City County Equity Reform: Political Representation, Criminal Justice

    By Julie Tristan

    “Any talk of equity in governmental reform must start with these basic functions – that’s why we are starting this conversation with criminal justice and political representation,” said Dr. Wally Siewert, FOCUS St. Louis’ director of civic engagement and the evening’s moderator.

    It was a night dedicated to discussing racial equity. In the three previous the Missouri Historical Society and FOCUS St. Louis hosted they covered policing, immigration and the view of prosecution.

    The evening started by defining “racial equity” and a definition was put front and center on a large screen on stage:

    “RA-CIAL EQ-UI-TY (noun): A state in which statistical outcomes cannot be predicted by race”

    Cristina Garmendia, the associate director of community engagement and applied learning for the Race and Opportunity Lab presented a portion her “Equity Indicators 2018 Baseline Report” to the packed house in Lee’s Hall at the Missouri History Museum.

    “In 2016, which is the last time the police department released an annual report, there were 1,187 officers of which 763 where white & 385 were black. What this translates to in terms of racial disparities is that white residents are more than twice as likely to be represented in the police force,” Garmendia said.

    “In 2017, we received applications from 394 white applicants & 366 black applicants. White residents are only 15% more likely to submit job applications to the police department then black residents. … A third of black trainees resign or are dismissed compared to only 10% of white applicants,” she continued. That drew a gasp from the audience.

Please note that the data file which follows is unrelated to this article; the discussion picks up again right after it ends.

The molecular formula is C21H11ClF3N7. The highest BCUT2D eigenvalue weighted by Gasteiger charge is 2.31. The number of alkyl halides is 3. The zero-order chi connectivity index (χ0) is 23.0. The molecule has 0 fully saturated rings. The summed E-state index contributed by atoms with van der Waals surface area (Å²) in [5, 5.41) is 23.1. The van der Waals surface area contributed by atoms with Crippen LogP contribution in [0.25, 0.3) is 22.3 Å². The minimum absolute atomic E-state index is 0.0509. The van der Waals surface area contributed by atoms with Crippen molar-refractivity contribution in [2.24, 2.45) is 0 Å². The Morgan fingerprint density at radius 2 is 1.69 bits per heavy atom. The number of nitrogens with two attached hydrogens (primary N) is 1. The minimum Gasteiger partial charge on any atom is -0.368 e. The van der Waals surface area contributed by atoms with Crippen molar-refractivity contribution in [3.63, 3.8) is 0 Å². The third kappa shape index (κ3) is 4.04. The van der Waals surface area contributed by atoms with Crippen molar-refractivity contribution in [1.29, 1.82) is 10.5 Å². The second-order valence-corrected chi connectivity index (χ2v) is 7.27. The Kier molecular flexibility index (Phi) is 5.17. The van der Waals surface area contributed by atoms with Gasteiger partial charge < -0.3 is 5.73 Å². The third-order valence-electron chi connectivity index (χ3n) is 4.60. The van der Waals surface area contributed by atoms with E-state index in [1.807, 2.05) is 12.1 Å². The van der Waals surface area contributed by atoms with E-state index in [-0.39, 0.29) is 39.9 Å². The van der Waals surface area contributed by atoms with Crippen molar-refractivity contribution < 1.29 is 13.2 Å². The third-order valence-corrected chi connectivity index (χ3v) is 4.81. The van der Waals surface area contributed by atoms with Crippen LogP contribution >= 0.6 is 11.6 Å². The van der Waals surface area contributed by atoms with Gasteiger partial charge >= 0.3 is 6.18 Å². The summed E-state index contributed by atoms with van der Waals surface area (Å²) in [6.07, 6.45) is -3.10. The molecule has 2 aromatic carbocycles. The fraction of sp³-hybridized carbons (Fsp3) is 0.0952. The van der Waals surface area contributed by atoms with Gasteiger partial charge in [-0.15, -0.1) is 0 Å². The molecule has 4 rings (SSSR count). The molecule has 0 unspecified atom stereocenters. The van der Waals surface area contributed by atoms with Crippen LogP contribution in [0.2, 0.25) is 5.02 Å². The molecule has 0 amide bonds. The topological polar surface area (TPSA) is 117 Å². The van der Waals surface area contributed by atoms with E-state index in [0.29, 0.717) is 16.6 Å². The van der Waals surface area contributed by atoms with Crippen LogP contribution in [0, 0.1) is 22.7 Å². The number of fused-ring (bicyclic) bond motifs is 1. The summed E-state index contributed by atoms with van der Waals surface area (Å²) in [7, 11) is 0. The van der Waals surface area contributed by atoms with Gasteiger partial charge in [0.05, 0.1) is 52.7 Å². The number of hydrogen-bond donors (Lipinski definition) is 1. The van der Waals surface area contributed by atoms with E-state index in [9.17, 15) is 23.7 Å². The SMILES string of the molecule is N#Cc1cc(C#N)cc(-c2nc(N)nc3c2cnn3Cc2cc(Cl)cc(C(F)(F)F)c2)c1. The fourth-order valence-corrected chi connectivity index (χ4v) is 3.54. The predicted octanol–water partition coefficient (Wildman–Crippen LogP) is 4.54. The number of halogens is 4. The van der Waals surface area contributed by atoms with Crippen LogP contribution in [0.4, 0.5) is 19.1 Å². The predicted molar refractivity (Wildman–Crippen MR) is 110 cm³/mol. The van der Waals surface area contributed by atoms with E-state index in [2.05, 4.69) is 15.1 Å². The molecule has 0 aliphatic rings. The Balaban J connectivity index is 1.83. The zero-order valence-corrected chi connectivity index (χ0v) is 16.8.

After Garmendia’s presentation which included more facts on racial disparities in the police department you can find in the online report, Siewert called up the panel comprised of:

    • Wesley Bell, Prosecuting Attorney, St. Louis County
    • Andrea Benjamin, Ph.D.Assistant Professor of Political Science, University of Missouri-Columbia
    • Hazel Erby, Director of Diversity, Equity & Inclusion, St. Louis County & Former Democratic Committeewoman for University Township
    • Captain Perri Johnson, Commander – Sixth District, St. Louis Metropolitan Police Department

    Siewert began by asking the panel what they think are the most important issues regarding city/county governmental reform.

    “Somehow we have to make sure that there’s a climate within the police department that says everybody deserves respect” Hazel Erby responded.

    Prosecuting Attorney for St. Louis County Wesley Bell gave some ideas about how we get there.

    “I’m a big advocate of community policing, I’m a big advocate of looking at how we evaluate officers because if the promotion is based on the number of arrests and the number of tickets, maybe we need to look at evaluating them on the number of people they know in the hood, and I think that’s when we start having that type of engagement and building that trust we want to see in our communities,” said Bell.

    Many answers received applause, especially one from Captain Perri Johnson when he said that he asks his officers to get out of the car, spend time in the community, and get to know the people they are protecting. Johnson said he believes community policing means being there in uniform and out of uniform to help build relationships.

    “This badge has a heartbeat,” Captain Johnson said.

    FOCUS will be following up this event with the region’s first ever Racial Equity Summit on October 11th, 2019. The event will be held in partnership with Forward Through Ferguson, the Clark-Fox Policy Institutes at Washington University in St. Louis, the St. Louis Promise Zone and the United Way of Greater St. Louis.

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